<folder name>/bin/advmame <rom name> - hit enter and it should boot up. 


It will probably run really slowly if you are still in the GUI however if you logout and run it from the boot terminal it should be fine !

Step 3: USB Interface Setup and Buttons

No I'm aware that the GPIO pins could be used as a means of hooking up the arcade buttons. However I opted for an interface that is designed to work around MAME i.e I'm lazy..... You can also make one if you have an old keyboard laying around

So this step will vary depending on the interface you get. Mine was pretty straightforward but you will need to follow the instructions yours comes with in regards to wiring, syncing it to MAME however should be the same for everyone. I found it easies to make a mock up controls pannel for my buttons and joystick fron a bit of 7mm plywood, drilled some 28mm holes (using a spade) and the buttons affixed into place. I then wired them up according to the wiring diagram I got with the interface. Plug in the USB lead and boot up your pi.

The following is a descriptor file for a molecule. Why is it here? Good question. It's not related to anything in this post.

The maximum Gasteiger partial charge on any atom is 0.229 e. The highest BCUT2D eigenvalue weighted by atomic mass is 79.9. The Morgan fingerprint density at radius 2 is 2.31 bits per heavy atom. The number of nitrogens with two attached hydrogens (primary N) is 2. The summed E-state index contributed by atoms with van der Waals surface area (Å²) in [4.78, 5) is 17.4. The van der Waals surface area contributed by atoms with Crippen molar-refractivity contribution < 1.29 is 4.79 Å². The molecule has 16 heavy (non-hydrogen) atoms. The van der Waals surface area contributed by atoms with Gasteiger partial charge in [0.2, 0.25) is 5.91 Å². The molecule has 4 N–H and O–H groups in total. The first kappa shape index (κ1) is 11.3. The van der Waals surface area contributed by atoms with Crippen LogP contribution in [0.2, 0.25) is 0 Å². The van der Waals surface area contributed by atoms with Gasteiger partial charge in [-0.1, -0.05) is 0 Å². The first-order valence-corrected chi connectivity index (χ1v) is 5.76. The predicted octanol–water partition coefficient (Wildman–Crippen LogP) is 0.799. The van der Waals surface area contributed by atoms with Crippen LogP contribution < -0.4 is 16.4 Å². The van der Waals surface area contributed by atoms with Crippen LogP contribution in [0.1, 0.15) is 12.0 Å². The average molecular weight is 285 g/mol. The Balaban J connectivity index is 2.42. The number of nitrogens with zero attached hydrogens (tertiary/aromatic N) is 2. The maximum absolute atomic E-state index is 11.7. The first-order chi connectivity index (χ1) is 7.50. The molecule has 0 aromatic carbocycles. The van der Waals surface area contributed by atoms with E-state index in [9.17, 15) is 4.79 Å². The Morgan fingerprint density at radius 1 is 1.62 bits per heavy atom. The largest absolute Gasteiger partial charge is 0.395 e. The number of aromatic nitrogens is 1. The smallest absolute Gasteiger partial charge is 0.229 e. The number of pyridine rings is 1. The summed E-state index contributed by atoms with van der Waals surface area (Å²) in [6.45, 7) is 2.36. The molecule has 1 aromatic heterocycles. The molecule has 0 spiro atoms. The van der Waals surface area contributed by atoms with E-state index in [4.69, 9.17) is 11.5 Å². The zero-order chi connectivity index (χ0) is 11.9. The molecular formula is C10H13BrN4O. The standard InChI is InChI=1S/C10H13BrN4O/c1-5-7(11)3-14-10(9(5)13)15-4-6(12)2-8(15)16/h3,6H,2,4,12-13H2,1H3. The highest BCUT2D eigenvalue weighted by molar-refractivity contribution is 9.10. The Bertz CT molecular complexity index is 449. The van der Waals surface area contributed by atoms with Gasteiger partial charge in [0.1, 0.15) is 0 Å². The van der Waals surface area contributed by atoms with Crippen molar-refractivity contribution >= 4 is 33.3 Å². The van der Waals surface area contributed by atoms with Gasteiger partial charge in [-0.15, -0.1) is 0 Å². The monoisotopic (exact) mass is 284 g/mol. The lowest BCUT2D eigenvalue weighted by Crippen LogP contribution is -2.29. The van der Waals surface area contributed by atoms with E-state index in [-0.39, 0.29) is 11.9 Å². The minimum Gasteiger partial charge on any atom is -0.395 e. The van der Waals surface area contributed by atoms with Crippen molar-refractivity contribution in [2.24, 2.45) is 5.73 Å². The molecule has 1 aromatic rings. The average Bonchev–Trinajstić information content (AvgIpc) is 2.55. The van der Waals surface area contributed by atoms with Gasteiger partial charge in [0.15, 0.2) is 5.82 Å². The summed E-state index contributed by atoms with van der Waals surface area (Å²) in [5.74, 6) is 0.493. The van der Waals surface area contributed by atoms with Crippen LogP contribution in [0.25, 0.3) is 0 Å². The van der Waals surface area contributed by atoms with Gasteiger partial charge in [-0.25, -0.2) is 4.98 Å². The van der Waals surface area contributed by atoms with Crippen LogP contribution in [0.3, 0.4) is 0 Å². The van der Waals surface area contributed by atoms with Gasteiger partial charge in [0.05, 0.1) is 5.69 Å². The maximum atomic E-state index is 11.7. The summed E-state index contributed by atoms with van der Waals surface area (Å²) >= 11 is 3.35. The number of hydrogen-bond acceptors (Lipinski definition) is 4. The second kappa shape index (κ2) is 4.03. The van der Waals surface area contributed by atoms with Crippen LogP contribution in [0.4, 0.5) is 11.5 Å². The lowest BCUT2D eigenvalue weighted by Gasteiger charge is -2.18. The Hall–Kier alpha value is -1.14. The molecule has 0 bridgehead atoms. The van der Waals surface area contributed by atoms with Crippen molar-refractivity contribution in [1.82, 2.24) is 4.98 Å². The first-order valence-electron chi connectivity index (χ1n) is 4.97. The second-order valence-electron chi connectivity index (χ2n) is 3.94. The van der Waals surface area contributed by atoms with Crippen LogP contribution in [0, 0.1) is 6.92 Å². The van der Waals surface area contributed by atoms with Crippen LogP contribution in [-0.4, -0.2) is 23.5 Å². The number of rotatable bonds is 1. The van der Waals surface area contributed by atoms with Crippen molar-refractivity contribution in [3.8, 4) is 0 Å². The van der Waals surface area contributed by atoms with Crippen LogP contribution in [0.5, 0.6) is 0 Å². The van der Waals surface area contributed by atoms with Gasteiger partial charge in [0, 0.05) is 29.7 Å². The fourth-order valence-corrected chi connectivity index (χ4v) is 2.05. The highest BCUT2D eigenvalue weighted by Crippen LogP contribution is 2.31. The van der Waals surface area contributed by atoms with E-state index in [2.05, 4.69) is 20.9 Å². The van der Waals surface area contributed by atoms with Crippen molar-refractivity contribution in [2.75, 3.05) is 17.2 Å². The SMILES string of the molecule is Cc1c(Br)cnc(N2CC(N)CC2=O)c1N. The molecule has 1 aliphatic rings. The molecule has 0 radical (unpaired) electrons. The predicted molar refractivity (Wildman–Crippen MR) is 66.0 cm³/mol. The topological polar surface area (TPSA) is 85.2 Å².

OK next.... 

Launch MAME (any rom will do) and hit the tab key. here you will find the options menu. 

Select Input (general)

Select Player 1

Then all you do is scroll through using the arrow keys on your keyboard, hit enter and press the corresponding button, then hit the down key. 

eg say you want so set the player 1 "up" button. highlight P1 UP, hit enter, push the joystick up (you should get some sort of response from MAME, it will put into the line highlighted something like j:trig or l;pinkie, so long as you get a response all is well.), then press the down key. 

Do this for all your inputs, or just the inputs you need and test it. If you find that some of the pins don't work it might be MAME not recognising them, just change the pin and try again. 

Step 4: Disassembly of CRT